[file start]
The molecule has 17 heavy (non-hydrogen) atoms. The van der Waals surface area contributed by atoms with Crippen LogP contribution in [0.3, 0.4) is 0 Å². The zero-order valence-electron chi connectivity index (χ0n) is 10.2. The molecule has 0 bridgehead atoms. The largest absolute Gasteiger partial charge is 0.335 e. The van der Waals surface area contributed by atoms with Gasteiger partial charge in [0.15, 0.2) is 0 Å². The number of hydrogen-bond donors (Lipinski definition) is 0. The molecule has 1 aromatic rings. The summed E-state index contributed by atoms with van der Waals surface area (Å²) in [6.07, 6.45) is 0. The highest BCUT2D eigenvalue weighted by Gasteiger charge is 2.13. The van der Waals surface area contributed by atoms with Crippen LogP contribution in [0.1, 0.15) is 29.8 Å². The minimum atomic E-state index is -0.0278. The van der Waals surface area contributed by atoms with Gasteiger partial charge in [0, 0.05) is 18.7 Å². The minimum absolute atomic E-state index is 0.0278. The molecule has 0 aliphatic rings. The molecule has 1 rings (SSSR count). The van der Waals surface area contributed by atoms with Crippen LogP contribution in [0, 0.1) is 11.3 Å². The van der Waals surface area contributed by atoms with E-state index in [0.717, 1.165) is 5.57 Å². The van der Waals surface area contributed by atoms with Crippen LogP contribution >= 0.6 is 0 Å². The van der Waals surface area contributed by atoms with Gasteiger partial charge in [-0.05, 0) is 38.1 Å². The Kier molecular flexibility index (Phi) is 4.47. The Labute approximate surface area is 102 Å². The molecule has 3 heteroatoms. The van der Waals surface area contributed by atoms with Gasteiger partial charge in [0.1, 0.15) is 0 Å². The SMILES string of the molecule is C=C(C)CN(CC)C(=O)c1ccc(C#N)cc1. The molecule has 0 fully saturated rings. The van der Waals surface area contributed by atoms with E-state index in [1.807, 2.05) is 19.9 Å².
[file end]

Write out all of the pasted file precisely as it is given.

The molecule has 17 heavy (non-hydrogen) atoms. The van der Waals surface area contributed by atoms with Crippen LogP contribution in [0.3, 0.4) is 0 Å². The zero-order valence-electron chi connectivity index (χ0n) is 10.2. The molecule has 0 bridgehead atoms. The largest absolute Gasteiger partial charge is 0.335 e. The van der Waals surface area contributed by atoms with Gasteiger partial charge in [0.15, 0.2) is 0 Å². The number of hydrogen-bond donors (Lipinski definition) is 0. The molecule has 1 aromatic rings. The summed E-state index contributed by atoms with van der Waals surface area (Å²) in [6.07, 6.45) is 0. The highest BCUT2D eigenvalue weighted by Gasteiger charge is 2.13. The van der Waals surface area contributed by atoms with Crippen LogP contribution in [0.1, 0.15) is 29.8 Å². The minimum atomic E-state index is -0.0278. The van der Waals surface area contributed by atoms with Gasteiger partial charge in [0, 0.05) is 18.7 Å². The minimum absolute atomic E-state index is 0.0278. The molecule has 0 aliphatic rings. The molecule has 1 rings (SSSR count). The van der Waals surface area contributed by atoms with Crippen LogP contribution in [0, 0.1) is 11.3 Å². The van der Waals surface area contributed by atoms with E-state index in [0.717, 1.165) is 5.57 Å². The van der Waals surface area contributed by atoms with Crippen LogP contribution >= 0.6 is 0 Å². The van der Waals surface area contributed by atoms with Gasteiger partial charge in [-0.05, 0) is 38.1 Å². The Kier molecular flexibility index (Phi) is 4.47. The Labute approximate surface area is 102 Å². The molecule has 3 heteroatoms. The van der Waals surface area contributed by atoms with Gasteiger partial charge in [0.1, 0.15) is 0 Å². The SMILES string of the molecule is C=C(C)CN(CC)C(=O)c1ccc(C#N)cc1. The molecule has 0 fully saturated rings. The van der Waals surface area contributed by atoms with E-state index in [1.807, 2.05) is 19.9 Å².